The NCAA men’s basketball selection committee released the top four seeds in each region this week, giving the fans a preview of the top sixteen teams in the committee’s point of view if the season were to end right now. The committee started releasing this February preview a couple of years back, and it does a great job of getting all the casual fans who have been focusing on football to switch gears and get ready for March Madness, which is just around the corner.
As is always the case, these rankings have stirred up some controversy and have started a national conversation over what they got right, and what they got wrong. Which teams are ranked too high? Which teams are ranked too low? And who got snubbed altogether? In this article, we will be breaking down my thoughts on the seeding. Let’s get started!
First and foremost, let’s show you all the actual seeds, and where each team ranks 1-16.
My first reaction here is that the ACC is certainly well represented as they have the number one overall seed in Duke, as well as four of the top sixteen, three of those coming the top seven.
In my estimation, the ACC is the best league in the land, so it makes sense that they are so well represented here in the rankings. The Big 10 is also getting a lot of love from the committee as they have four teams in the top sixteen, with Michigan, Michigan State, Purdue, and Wisconsin all making an appearance.
Overall, I think the committee did a decent job ranking these teams. There is a lot of basketball to be played, but if I were to rank the teams, this wouldn’t be all that far off. Having Duke as the number one overall seed was a no-brainer as the Blue Devils are the class of the nation right now. I also agree that Tennessee and Gonzaga deserve to be on the top line.
Generally, the committee doesn’t give the smaller schools that don’t play in a power conference much love, but they did an okay job of sharing the wealth this year as we see Gonzaga (WCC), Houston (AAC), and Nevada (MWC) all in the top sixteen. I think you could make a case for Buffalo to sneak into these rankings somewhere as they are having a great season, but for the most part, the small conferences got a seat at the table this year.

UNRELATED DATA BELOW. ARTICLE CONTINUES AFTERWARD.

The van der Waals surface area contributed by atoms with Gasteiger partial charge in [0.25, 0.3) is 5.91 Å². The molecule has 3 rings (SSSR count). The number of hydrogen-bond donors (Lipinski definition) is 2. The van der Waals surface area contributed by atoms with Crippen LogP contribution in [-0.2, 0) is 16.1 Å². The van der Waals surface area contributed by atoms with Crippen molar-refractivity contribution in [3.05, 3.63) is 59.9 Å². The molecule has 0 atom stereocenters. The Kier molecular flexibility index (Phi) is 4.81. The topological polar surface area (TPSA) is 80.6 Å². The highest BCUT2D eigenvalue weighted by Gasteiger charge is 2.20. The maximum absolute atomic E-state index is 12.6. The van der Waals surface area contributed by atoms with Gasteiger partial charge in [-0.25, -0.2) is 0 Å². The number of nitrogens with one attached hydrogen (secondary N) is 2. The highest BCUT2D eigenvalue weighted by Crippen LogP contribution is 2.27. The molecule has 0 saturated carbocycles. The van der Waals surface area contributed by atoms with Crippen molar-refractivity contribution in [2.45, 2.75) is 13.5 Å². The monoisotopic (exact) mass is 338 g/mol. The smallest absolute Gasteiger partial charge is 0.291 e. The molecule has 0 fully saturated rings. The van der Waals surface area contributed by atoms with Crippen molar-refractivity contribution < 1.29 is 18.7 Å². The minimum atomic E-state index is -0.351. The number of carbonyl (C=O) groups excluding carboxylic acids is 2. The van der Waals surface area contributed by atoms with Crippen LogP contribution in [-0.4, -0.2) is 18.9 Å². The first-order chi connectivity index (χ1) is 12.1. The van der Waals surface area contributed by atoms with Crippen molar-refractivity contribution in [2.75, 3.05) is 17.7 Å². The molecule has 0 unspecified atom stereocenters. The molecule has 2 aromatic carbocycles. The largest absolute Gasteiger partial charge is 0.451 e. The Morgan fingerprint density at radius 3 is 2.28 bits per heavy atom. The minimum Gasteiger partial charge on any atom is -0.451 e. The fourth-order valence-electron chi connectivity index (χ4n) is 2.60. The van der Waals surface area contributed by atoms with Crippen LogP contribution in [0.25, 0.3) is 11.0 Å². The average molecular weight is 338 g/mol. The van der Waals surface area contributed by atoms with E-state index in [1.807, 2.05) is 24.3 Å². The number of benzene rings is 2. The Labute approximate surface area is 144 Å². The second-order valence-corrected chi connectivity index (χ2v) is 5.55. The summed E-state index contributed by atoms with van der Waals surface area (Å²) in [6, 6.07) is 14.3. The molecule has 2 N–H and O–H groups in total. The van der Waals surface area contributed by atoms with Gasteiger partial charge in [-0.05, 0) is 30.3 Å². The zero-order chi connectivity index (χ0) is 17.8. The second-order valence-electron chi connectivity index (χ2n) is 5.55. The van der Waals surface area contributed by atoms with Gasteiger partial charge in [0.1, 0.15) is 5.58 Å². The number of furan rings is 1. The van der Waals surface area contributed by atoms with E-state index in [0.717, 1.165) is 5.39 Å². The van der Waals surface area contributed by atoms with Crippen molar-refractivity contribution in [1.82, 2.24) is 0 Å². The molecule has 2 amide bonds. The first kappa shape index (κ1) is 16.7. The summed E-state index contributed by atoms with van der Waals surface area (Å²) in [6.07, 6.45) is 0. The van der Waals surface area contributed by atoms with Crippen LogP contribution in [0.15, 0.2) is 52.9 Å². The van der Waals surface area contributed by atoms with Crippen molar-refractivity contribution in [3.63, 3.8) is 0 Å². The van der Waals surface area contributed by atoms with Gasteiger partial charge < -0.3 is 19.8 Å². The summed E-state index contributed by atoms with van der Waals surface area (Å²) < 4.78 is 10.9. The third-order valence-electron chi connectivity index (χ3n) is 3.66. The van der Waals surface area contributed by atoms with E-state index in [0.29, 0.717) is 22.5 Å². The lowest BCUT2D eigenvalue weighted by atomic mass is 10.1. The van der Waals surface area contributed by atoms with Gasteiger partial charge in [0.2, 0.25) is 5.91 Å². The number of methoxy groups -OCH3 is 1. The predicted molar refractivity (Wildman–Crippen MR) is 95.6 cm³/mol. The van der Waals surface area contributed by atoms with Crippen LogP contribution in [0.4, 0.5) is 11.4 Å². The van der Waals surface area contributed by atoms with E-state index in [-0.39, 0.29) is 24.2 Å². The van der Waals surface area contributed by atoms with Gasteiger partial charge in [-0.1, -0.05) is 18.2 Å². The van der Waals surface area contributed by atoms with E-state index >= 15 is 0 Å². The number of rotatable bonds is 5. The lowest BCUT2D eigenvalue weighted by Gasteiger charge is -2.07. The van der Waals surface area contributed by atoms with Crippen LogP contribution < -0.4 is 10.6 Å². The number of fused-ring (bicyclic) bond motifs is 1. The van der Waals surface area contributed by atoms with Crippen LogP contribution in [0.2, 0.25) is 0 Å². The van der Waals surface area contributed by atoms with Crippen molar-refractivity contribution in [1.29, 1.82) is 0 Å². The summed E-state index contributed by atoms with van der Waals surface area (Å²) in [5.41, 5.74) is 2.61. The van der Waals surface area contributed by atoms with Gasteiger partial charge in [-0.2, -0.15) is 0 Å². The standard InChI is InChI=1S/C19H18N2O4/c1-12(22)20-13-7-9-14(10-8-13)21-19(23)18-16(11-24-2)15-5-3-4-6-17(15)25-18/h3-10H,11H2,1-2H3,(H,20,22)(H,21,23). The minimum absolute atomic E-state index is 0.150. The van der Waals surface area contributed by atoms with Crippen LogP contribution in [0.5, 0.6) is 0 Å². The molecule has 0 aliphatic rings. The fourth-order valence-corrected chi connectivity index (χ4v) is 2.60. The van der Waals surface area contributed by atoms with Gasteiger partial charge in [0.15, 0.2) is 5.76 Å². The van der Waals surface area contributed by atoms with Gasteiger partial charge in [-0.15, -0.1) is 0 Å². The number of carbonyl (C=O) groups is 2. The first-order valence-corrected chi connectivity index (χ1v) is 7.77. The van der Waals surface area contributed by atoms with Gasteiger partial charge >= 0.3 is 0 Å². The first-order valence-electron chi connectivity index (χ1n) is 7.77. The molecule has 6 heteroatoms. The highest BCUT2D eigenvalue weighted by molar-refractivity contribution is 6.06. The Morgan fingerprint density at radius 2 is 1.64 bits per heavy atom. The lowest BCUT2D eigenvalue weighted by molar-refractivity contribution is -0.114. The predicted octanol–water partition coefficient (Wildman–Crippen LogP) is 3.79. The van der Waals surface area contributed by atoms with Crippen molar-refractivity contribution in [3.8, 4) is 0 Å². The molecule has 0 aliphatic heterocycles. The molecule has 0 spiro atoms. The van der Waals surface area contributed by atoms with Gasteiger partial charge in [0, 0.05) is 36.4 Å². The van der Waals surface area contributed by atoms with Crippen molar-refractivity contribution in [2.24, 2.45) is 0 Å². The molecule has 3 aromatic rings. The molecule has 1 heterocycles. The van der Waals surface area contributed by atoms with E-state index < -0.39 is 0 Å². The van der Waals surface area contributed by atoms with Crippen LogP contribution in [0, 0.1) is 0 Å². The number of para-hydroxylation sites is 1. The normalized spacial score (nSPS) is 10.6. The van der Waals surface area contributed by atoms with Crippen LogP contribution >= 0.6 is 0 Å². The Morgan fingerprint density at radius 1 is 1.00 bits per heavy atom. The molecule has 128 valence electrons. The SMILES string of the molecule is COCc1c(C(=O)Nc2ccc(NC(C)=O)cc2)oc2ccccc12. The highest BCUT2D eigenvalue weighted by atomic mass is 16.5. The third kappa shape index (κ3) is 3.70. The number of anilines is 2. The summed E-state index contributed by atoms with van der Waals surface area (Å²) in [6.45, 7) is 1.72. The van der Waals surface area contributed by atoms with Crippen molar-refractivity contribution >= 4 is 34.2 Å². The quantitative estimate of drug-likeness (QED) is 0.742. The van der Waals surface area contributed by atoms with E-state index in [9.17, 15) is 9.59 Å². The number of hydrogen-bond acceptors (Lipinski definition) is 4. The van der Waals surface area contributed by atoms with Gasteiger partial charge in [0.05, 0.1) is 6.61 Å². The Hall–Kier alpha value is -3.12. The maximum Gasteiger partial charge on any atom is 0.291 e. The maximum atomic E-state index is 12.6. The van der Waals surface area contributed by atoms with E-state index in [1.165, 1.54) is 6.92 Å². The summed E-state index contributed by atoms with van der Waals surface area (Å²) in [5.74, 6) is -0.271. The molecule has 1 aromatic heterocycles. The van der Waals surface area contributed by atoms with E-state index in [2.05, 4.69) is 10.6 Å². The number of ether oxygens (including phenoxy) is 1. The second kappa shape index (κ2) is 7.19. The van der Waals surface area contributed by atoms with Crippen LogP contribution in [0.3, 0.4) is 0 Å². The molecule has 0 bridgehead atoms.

Now, here is where the fun starts. I think we can all agree that three of the top teams were seeded correctly. I just don’t see much of an argument at all against Duke, Tennessee, and Gonzaga being top seeds, but after those three teams, you have plenty of room for debate. Personally, I don’t like seeing the Virginia Cavaliers on the top line.
Yes, the Cavs are very good, but they have two conferences losses, both to Duke, and they are long shots to win the ACC regular season title. If you can’t win your conference title, I don’t think you deserve to be on the one line. I think you can make a case for both Kentucky and Michigan to move up to the top slot, but after seeing what Duke did to Kentucky on opening night, beating the Wildcats by thirty-four points, I am going with Michigan as my final one seed.
The Big 10 is a very good league this season; I see them getting as many as eight teams into the NCAA tournament this year. But I don’t think Wisconsin should be in the top sixteen right now. I love me some Ethan Happ, the kid is amazing, but the Badgers are in fifth place in the Big 10, they don’t deserve a spot as a top-four seed.
Nevada at a four seed? Huh? Yes, I get it. The Wolfpack haven’t even played a quadrant one team so far this season, and they won’t the rest of the way out either. But at some point, the eye test must matter. This team is clearly very talented, and they returned basically everybody from a team that went to the Sweet 16 last year.